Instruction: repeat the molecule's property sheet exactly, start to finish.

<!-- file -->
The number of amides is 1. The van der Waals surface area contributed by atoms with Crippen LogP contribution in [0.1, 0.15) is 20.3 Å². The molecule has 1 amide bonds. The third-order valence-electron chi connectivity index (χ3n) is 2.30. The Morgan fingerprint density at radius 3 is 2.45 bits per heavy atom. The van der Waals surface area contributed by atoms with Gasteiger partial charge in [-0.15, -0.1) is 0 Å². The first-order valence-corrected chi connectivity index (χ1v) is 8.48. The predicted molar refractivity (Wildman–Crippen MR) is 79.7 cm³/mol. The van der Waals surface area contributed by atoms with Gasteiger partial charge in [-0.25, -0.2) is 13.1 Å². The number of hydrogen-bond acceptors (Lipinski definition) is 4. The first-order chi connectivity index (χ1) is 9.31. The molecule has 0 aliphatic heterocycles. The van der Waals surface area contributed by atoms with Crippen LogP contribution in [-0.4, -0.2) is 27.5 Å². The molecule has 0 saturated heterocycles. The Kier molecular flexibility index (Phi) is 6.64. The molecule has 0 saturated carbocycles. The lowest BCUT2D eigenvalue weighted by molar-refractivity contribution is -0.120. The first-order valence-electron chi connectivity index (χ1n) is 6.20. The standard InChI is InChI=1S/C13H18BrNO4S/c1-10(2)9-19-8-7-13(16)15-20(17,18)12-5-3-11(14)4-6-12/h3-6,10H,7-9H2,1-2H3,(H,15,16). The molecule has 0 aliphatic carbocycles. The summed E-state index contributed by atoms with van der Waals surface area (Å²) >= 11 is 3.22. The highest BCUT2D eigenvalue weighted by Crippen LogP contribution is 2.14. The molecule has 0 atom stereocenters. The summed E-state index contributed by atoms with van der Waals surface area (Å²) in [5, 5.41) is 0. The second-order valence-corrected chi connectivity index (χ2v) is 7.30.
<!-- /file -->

The number of amides is 1. The van der Waals surface area contributed by atoms with Crippen LogP contribution in [0.1, 0.15) is 20.3 Å². The molecule has 1 amide bonds. The third-order valence-electron chi connectivity index (χ3n) is 2.30. The Morgan fingerprint density at radius 3 is 2.45 bits per heavy atom. The van der Waals surface area contributed by atoms with Gasteiger partial charge in [-0.15, -0.1) is 0 Å². The first-order valence-corrected chi connectivity index (χ1v) is 8.48. The predicted molar refractivity (Wildman–Crippen MR) is 79.7 cm³/mol. The van der Waals surface area contributed by atoms with Gasteiger partial charge in [-0.25, -0.2) is 13.1 Å². The number of hydrogen-bond acceptors (Lipinski definition) is 4. The first-order chi connectivity index (χ1) is 9.31. The molecule has 0 aliphatic heterocycles. The van der Waals surface area contributed by atoms with Crippen LogP contribution in [-0.4, -0.2) is 27.5 Å². The molecule has 0 saturated heterocycles. The Kier molecular flexibility index (Phi) is 6.64. The molecule has 0 saturated carbocycles. The lowest BCUT2D eigenvalue weighted by molar-refractivity contribution is -0.120. The first-order valence-electron chi connectivity index (χ1n) is 6.20. The standard InChI is InChI=1S/C13H18BrNO4S/c1-10(2)9-19-8-7-13(16)15-20(17,18)12-5-3-11(14)4-6-12/h3-6,10H,7-9H2,1-2H3,(H,15,16). The molecule has 0 aliphatic carbocycles. The summed E-state index contributed by atoms with van der Waals surface area (Å²) >= 11 is 3.22. The highest BCUT2D eigenvalue weighted by Crippen LogP contribution is 2.14. The molecule has 0 atom stereocenters. The summed E-state index contributed by atoms with van der Waals surface area (Å²) in [5, 5.41) is 0. The second-order valence-corrected chi connectivity index (χ2v) is 7.30.